- Princeton’s American Whig-Cliosphic Society voted to strip Sen. Ted Cruz of a public service award.
- Society members voted 37-32 in favor of rescinding the honor, The Daily Princetonian reported.
- Cruz is facing criticism for his role in the insurrection on January 6 and an ill-timed Cancun trip.
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America’s oldest collegiate debate society has voted to strip Sen. Ted Cruz of its highest honor, according to The Daily Princetonian.
Princeton University’s American Whig-Cliosphic Society passed a motion to rescind the James Madison Award for Distinguish Public Service awarded to Cruz in 2016, the newspaper reported.
Members of the society proposed the motion because unhappy at Cruz’s support of baseless voter fraud claims in the 2020 election and the January 6 Capitol attack.
The award – introduced in 1960 – is bestowed upon individuals who have “taken up the arduous but righteous cause of dedicating their life to the betterment of society,” according to the society’s website.
This is the first time in the society’s history that members have voted to rescind this award, The Daily Princetonian said.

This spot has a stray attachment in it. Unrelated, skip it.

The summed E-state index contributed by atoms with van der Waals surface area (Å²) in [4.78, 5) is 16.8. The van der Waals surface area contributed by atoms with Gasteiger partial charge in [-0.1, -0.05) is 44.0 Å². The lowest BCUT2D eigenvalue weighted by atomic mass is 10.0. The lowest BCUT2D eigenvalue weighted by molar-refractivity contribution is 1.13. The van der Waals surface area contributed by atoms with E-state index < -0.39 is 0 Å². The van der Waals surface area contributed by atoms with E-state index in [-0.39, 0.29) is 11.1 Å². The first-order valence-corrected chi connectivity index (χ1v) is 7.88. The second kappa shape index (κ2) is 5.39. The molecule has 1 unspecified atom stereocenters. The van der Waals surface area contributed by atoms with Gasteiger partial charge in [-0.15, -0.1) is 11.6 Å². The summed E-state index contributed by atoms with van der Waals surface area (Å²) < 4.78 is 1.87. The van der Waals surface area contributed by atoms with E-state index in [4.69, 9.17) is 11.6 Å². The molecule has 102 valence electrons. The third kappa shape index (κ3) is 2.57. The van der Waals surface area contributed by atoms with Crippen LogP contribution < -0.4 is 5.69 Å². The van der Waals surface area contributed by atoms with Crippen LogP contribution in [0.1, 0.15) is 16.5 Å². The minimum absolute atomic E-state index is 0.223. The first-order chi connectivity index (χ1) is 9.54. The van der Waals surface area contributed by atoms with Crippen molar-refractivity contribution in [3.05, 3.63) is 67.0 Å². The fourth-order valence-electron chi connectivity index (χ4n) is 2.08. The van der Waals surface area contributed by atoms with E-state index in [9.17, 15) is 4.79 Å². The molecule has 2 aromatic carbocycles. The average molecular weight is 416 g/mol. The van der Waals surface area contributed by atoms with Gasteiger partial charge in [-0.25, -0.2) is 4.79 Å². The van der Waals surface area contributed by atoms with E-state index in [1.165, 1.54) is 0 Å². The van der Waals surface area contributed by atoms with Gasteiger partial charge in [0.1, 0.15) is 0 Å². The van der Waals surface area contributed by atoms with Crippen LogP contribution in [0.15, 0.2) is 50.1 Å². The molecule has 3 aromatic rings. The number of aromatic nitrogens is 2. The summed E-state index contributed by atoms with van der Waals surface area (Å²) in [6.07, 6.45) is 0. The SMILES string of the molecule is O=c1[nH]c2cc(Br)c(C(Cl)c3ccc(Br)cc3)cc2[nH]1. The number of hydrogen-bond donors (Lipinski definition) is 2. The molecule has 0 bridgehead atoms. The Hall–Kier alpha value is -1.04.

After a 90-minute debate, 37 people voted in favor of rescinding, 32 voted not to rescind, and five people abstained, the newspaper reported.
Cruz graduated from Princeton in 1992 and was considered a brilliant orator in his youth.
The society’s Board will now make a decision of Trustees as to whether the award should formally be revoked, according to The Daily Princetonian. They are expected to approve.
His approval rating dropped from +6 to -5 between February 18 and-28, according to a Morning Consult poll of over 2,000 registered voters.
Cruz’s reputation is also tarnished by his refusal to accept the 2020 presidential election result.
The senator spearheaded the Senate GOP effort to object to the certification of President Joe Biden’s victory. Several lawmakers called for Cruz to resign after a pro-Trump mob violently stormed the Capitol minutes after he gave a speech on the Senate floor.